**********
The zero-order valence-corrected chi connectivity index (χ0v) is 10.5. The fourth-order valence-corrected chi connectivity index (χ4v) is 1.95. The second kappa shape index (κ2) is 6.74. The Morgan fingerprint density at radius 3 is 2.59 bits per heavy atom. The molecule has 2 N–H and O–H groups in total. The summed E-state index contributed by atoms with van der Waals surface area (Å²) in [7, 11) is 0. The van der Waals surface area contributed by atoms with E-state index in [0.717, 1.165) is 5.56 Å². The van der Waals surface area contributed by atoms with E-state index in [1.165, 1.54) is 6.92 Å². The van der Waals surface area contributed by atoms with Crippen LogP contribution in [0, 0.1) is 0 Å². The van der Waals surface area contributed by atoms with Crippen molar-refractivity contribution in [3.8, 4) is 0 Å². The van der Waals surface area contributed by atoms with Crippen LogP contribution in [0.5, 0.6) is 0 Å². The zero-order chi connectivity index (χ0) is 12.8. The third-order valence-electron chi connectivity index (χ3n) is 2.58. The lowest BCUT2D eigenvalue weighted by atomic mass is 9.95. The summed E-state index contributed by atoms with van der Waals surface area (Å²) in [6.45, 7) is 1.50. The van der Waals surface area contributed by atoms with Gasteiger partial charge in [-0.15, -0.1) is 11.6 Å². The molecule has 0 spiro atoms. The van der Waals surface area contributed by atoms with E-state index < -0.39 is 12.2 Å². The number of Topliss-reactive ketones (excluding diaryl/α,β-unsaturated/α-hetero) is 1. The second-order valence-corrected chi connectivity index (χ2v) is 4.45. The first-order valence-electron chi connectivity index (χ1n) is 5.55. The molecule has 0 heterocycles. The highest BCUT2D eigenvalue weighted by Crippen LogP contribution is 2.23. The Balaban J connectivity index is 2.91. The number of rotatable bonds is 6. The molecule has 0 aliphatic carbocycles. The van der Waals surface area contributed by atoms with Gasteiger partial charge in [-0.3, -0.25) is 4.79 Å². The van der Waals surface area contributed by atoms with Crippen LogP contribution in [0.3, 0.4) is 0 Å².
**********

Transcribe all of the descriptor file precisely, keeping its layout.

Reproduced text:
The zero-order valence-corrected chi connectivity index (χ0v) is 10.5. The fourth-order valence-corrected chi connectivity index (χ4v) is 1.95. The second kappa shape index (κ2) is 6.74. The Morgan fingerprint density at radius 3 is 2.59 bits per heavy atom. The molecule has 2 N–H and O–H groups in total. The summed E-state index contributed by atoms with van der Waals surface area (Å²) in [7, 11) is 0. The van der Waals surface area contributed by atoms with E-state index in [0.717, 1.165) is 5.56 Å². The van der Waals surface area contributed by atoms with E-state index in [1.165, 1.54) is 6.92 Å². The van der Waals surface area contributed by atoms with Crippen LogP contribution in [0, 0.1) is 0 Å². The van der Waals surface area contributed by atoms with Crippen molar-refractivity contribution in [3.8, 4) is 0 Å². The van der Waals surface area contributed by atoms with Crippen LogP contribution in [0.5, 0.6) is 0 Å². The zero-order chi connectivity index (χ0) is 12.8. The third-order valence-electron chi connectivity index (χ3n) is 2.58. The lowest BCUT2D eigenvalue weighted by atomic mass is 9.95. The summed E-state index contributed by atoms with van der Waals surface area (Å²) in [6.45, 7) is 1.50. The van der Waals surface area contributed by atoms with Gasteiger partial charge in [-0.15, -0.1) is 11.6 Å². The molecule has 0 spiro atoms. The van der Waals surface area contributed by atoms with E-state index < -0.39 is 12.2 Å². The number of Topliss-reactive ketones (excluding diaryl/α,β-unsaturated/α-hetero) is 1. The second-order valence-corrected chi connectivity index (χ2v) is 4.45. The first-order valence-electron chi connectivity index (χ1n) is 5.55. The molecule has 0 heterocycles. The highest BCUT2D eigenvalue weighted by Crippen LogP contribution is 2.23. The Balaban J connectivity index is 2.91. The number of rotatable bonds is 6. The molecule has 0 aliphatic carbocycles. The van der Waals surface area contributed by atoms with Gasteiger partial charge in [-0.3, -0.25) is 4.79 Å². The van der Waals surface area contributed by atoms with Crippen LogP contribution in [0.3, 0.4) is 0 Å².